Redback Technologies has attracted $9.3 million in investment from leading retailer EnergyAustralia in a partnership aimed at developing its energy-saving technology.
The partnership will promote the economic benefits of solar technology and allow Redback to “employ a developer each week for the foreseeable future,” says Redback founder and managing director Philip Livingston.
The investment is all about developing Redback products to support what Livingston says is “the grid of the future”, where hardware augmented by cloud-based software that constantly “learns” from householders’ energy consumption patterns will push down their energy use and bills.
But a fundamental change in the domestic energy market can only happen if the technology is available.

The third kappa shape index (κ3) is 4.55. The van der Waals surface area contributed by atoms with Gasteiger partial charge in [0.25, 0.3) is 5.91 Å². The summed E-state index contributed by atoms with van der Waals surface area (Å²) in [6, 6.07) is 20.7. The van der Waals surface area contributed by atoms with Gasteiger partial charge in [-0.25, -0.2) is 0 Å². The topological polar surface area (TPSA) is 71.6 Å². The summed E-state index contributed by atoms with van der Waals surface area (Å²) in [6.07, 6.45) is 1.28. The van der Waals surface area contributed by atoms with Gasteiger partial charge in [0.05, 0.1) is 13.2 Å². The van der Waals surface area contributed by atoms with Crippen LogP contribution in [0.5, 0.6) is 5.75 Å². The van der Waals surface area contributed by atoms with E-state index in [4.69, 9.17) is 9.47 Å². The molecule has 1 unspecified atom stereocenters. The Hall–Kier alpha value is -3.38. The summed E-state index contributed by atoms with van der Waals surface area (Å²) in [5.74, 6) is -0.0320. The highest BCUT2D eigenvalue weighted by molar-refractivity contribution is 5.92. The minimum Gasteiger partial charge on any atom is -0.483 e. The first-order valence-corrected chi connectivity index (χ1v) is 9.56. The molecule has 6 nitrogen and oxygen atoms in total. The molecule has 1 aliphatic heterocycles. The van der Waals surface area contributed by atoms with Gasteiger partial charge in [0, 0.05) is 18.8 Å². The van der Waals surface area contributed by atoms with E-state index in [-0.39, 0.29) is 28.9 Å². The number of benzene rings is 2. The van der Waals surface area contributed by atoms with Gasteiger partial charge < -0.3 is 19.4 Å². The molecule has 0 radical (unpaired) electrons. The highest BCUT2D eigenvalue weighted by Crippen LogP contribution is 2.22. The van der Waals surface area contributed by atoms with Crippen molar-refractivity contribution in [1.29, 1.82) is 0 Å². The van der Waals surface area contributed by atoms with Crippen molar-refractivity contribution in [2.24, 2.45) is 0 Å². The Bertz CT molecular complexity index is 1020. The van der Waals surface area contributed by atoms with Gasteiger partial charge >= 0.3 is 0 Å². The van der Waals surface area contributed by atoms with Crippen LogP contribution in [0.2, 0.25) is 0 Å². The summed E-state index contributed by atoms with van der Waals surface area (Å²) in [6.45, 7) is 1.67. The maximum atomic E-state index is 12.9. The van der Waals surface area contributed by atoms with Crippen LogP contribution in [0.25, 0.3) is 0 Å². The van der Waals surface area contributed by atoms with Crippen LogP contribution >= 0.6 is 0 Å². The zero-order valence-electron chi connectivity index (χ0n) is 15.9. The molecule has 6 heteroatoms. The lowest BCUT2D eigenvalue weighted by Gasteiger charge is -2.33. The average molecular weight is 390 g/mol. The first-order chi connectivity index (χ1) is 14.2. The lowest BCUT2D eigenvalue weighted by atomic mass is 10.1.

EnergyAustralia will promote the Redback Generation 2 Smart Hybrid Solar Inverter System to its 1.7 million customers in Victoria, NSW, Queensland, the ACT and South Australia.
The company is also planning new hardware launches and Livingston expects it will need to raise more capital in the future.
“As a start-up, you focus your resources on immediate things. You have a [smaller] capital base and you need to have laser vision on one product and one strategy,” he says. “Having a broader volume of capital allows us a bit more leeway in exploring technologies.”
Redback was founded in April 2015, less than two years ago, but already has built a reputation and is dropped in casual conversation among industry leaders as one to watch. Livingston sketches out a quick timeline of the company’s history. In autumn 2014 the founders approached Chinese inverter manufacturer Goodwe with a deal in which patents were exchanged for a majority stake in Redback. “It wasn’t even a company then,” he says. “It was a concept.” Goodwe agreed on the condition Redback lent its expertise in developing and commercialising new technology.